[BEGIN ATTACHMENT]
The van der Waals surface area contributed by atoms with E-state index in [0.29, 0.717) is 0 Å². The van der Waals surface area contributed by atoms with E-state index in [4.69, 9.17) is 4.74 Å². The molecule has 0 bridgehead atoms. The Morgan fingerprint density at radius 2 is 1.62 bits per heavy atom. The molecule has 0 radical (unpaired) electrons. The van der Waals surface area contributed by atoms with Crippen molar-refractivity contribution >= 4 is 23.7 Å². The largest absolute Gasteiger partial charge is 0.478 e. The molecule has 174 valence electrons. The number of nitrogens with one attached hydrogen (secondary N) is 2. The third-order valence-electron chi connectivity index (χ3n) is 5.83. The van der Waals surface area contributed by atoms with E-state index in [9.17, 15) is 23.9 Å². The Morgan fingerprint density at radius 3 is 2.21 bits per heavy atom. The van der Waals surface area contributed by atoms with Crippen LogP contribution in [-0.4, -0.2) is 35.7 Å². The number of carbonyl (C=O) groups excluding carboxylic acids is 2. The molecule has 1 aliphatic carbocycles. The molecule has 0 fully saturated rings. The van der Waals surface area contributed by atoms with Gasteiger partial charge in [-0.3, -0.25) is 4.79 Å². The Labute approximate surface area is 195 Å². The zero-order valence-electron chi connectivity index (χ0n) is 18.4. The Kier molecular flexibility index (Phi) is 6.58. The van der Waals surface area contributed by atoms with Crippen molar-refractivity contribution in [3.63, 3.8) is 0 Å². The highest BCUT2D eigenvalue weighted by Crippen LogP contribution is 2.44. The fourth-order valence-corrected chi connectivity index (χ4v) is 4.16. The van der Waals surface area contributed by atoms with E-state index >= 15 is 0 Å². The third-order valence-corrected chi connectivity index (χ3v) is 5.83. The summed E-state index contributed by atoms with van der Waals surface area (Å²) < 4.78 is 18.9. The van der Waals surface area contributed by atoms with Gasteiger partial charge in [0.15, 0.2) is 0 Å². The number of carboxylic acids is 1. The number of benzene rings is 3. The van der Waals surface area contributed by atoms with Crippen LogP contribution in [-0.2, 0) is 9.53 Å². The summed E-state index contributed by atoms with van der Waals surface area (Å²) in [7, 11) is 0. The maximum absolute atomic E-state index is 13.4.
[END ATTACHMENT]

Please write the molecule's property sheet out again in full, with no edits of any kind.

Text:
The van der Waals surface area contributed by atoms with E-state index in [0.29, 0.717) is 0 Å². The van der Waals surface area contributed by atoms with E-state index in [4.69, 9.17) is 4.74 Å². The molecule has 0 bridgehead atoms. The Morgan fingerprint density at radius 2 is 1.62 bits per heavy atom. The molecule has 0 radical (unpaired) electrons. The van der Waals surface area contributed by atoms with Crippen molar-refractivity contribution >= 4 is 23.7 Å². The largest absolute Gasteiger partial charge is 0.478 e. The molecule has 174 valence electrons. The number of nitrogens with one attached hydrogen (secondary N) is 2. The third-order valence-electron chi connectivity index (χ3n) is 5.83. The van der Waals surface area contributed by atoms with E-state index in [9.17, 15) is 23.9 Å². The Morgan fingerprint density at radius 3 is 2.21 bits per heavy atom. The van der Waals surface area contributed by atoms with Crippen LogP contribution in [-0.4, -0.2) is 35.7 Å². The number of carbonyl (C=O) groups excluding carboxylic acids is 2. The molecule has 1 aliphatic carbocycles. The molecule has 0 fully saturated rings. The van der Waals surface area contributed by atoms with Gasteiger partial charge in [-0.3, -0.25) is 4.79 Å². The Labute approximate surface area is 195 Å². The zero-order valence-electron chi connectivity index (χ0n) is 18.4. The Kier molecular flexibility index (Phi) is 6.58. The van der Waals surface area contributed by atoms with Crippen molar-refractivity contribution in [3.63, 3.8) is 0 Å². The highest BCUT2D eigenvalue weighted by Crippen LogP contribution is 2.44. The fourth-order valence-corrected chi connectivity index (χ4v) is 4.16. The van der Waals surface area contributed by atoms with E-state index >= 15 is 0 Å². The third-order valence-corrected chi connectivity index (χ3v) is 5.83. The summed E-state index contributed by atoms with van der Waals surface area (Å²) < 4.78 is 18.9. The van der Waals surface area contributed by atoms with Gasteiger partial charge in [0.15, 0.2) is 0 Å². The number of carboxylic acids is 1. The number of benzene rings is 3. The van der Waals surface area contributed by atoms with Crippen LogP contribution in [-0.2, 0) is 9.53 Å². The summed E-state index contributed by atoms with van der Waals surface area (Å²) in [7, 11) is 0. The maximum absolute atomic E-state index is 13.4.